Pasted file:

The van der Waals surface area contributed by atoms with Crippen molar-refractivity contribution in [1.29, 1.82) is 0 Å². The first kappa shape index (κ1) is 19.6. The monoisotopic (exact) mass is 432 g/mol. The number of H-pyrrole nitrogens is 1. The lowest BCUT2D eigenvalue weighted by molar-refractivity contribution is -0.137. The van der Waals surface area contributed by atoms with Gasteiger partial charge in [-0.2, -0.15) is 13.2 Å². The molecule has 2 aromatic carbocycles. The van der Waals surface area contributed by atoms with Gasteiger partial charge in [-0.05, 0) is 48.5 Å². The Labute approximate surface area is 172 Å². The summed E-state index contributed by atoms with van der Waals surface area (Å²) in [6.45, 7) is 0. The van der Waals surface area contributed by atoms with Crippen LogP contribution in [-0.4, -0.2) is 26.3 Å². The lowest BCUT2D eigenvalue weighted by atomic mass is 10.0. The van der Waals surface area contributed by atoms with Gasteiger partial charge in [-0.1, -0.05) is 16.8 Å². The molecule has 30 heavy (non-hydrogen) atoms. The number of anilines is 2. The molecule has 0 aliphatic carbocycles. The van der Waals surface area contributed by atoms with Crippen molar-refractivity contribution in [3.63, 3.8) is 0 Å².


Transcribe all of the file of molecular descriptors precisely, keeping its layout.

The van der Waals surface area contributed by atoms with Crippen molar-refractivity contribution in [1.29, 1.82) is 0 Å². The first kappa shape index (κ1) is 19.6. The monoisotopic (exact) mass is 432 g/mol. The number of H-pyrrole nitrogens is 1. The lowest BCUT2D eigenvalue weighted by molar-refractivity contribution is -0.137. The van der Waals surface area contributed by atoms with Gasteiger partial charge in [-0.2, -0.15) is 13.2 Å². The molecule has 2 aromatic carbocycles. The van der Waals surface area contributed by atoms with Gasteiger partial charge in [-0.05, 0) is 48.5 Å². The Labute approximate surface area is 172 Å². The summed E-state index contributed by atoms with van der Waals surface area (Å²) in [6.45, 7) is 0. The van der Waals surface area contributed by atoms with Crippen LogP contribution in [-0.4, -0.2) is 26.3 Å². The lowest BCUT2D eigenvalue weighted by atomic mass is 10.0. The van der Waals surface area contributed by atoms with Gasteiger partial charge in [-0.1, -0.05) is 16.8 Å². The molecule has 30 heavy (non-hydrogen) atoms. The number of anilines is 2. The molecule has 0 aliphatic carbocycles. The van der Waals surface area contributed by atoms with Crippen molar-refractivity contribution in [3.63, 3.8) is 0 Å².